Not only could the economy be democratically planned by ordinary people – under socialism it would possible to use this massive wealth to transform society and run it in a more efficient way to meet social need. Even in the course of the economic crisis, the world powers (particularly the G8) have spent a colossal $1.75 trillion on arms! The arms industry is highly profitable, and is an indispensable part of world capitalism where rival powers compete militarily for access to resources and markets as well as arming pro-Western dictatorships to put down civil unrest. Instead of producing arms, a socialist society would re-tool the arms industry and use the technology and skills to produce socially useful products and technologies.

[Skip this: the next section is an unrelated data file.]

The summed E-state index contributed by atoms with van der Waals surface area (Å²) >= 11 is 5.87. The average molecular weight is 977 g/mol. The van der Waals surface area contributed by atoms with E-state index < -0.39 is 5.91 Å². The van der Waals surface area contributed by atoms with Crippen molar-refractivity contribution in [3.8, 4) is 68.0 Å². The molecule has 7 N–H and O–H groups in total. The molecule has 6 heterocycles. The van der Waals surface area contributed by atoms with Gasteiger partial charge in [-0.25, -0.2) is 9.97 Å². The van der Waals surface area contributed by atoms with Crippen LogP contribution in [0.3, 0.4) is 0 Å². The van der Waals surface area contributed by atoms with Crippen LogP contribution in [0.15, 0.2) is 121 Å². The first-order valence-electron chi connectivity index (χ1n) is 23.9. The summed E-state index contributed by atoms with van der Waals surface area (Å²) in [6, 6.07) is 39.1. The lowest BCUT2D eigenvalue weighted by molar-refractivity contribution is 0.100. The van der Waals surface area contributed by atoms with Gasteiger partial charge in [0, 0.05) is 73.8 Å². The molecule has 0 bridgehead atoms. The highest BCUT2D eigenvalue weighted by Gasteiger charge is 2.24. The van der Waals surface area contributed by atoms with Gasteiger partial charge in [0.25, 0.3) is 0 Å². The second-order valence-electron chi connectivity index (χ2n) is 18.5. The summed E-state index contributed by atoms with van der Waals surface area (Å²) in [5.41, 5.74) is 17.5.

The fact that multinational companies fiercely compete to develop a certain product means that a lot of research is kept secret and duplicated. Socialism would eliminate this, thereby saving a huge amount of resources and bring together research to work in a co-operative way. The competition between capitalists also means a massive $1 trillion is wasted annually on marketing and advertising. Again on the basis of planning the economy this would be unnecessary.

Reduce the working week

One of the biggest problems throughout the world is the effects of mass unemployment, particularly youth unemployment. If the £750 billion sitting in the banks of British companies were used to create green jobs, it could more than wipe out unemployment. On top of this, by planning the economy we could cut the working week without having to cut wages, so workers would have more free time as work would be shared out amongst more people. All wealth in society is created by workers – manual and non-manual. Under capitalism, wealth is taken from workers in the form of profits. Socialism would use the wealth that workers create to benefit the needs of all, not to enrich a small minority.